Aside from navigation, you also have to worry about the weather conditions, especially if the snow starts to fall and you need to camp out until the weather improves.
If you get lost in the wilderness during winter, stay calm and use your skills to survive. (h/t to ReadyNutrition.com)
If you have to go out during winter, it's best to travel with a friend or a fellow prepper even if you are familiar with the area. Two heads are also better than one when it comes to remembering landmarks and navigation.
Before SHTF, learn how to make a snow cave. Snow is an insulator and it can help you stay warm if you don't have a tent.
If you get lost in snowy terrain, stay put. Make a snow cave or build a shelter so you can stay safe until you can be located if you think you may be lost overnight.
If you have a buddy with you, it's easier to set up a tent or build a makeshift shelter. If you are with a loved one or a friend, there will be more body heat in your tent and you can stay warm if the temperatures plummet.
Don't eat snow because you will lose a lot of core heat by melting snow inside your body. If you run out of drinking water, melt it outside your body before drinking, or get a metal cup and heat some clean snow over a campfire. (Related: Heat, shelter and survival: 22 Winter safety tips for preppers.)
It's also crucial to learn how to navigate in the snow before you head out.
When the snow falls, the whole landscape will look similar. Learn how to use a "pace count" or how to estimate the distance "by sight and correlate both your estimated distance using your steps or paces."
Bring a walking stick that's almost as long as your height so you can test the ground for "soft" spots. The stick will also help you stay steady as you travel across the snow and ice.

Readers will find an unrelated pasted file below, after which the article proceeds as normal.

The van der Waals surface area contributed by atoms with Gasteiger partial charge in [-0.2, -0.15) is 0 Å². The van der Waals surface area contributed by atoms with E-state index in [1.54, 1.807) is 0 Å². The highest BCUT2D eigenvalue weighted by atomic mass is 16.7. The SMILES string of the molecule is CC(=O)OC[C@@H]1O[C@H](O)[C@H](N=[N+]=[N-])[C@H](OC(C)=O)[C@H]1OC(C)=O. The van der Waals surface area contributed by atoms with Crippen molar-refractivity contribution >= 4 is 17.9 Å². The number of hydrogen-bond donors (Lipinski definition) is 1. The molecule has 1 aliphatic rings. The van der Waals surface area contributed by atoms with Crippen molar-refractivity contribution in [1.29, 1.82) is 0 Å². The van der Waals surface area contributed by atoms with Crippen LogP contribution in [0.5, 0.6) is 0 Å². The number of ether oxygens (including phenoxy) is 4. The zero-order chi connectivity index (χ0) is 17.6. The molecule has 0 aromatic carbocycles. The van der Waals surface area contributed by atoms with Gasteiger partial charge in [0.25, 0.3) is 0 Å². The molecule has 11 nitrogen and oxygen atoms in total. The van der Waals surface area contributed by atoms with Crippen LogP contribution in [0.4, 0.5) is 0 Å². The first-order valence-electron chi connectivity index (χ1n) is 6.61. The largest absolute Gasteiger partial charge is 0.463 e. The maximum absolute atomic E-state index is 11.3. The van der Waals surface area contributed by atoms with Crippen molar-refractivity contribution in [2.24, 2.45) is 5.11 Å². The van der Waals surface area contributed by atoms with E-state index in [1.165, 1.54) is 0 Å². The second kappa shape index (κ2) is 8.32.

You can also use a walking stick to count your paces to determine how far you've gone.
Your clothing and gear can spell the difference between life and death if you are going outdoors in cold weather. Dress in weather-appropriate clothing, especially if you need to be out longer than you intended.
Get a quality pair of goggles that do not fog up and appropriate shielding for your face. Dress in "all-weather" gear to combat the weather.
A GPS compass can help you navigate, but you also need to learn the basics and learn how to use a map and compass since your battery might run out.
Getting lost is disorienting but don't panic because this will make your stress level get out of control.
Stress can produce a lot of cortisol, the "stress hormone." As cortisol is released into the body, it increases sugars (glucose) in the bloodstream, enhances the brain's use of glucose and increases the availability of substances that repair tissues.
Cortisol also curbs functions that would be nonessential or harmful in a fight-or-flight situation, like getting lost in winter. This could result in a shutdown of systems that you may need more for survival, so try to stay calm.
If you feel your panic rising, stay where you are and remember your training. Do you think you'll have trouble navigating once the sun goes down?
Stay put, try to set up a shelter and monitor your remaining supplies. Be calm and try to figure out where to go so you can get back on the route you were traveling.
Before you head out in bad weather, familiarize yourself with the terrain. This can help ensure that you don't get lost in the first place.
Watch the video below to know more about an important winter survival item every prepper should have.
This video is from the SurvivalTV channel on Brighteon.com.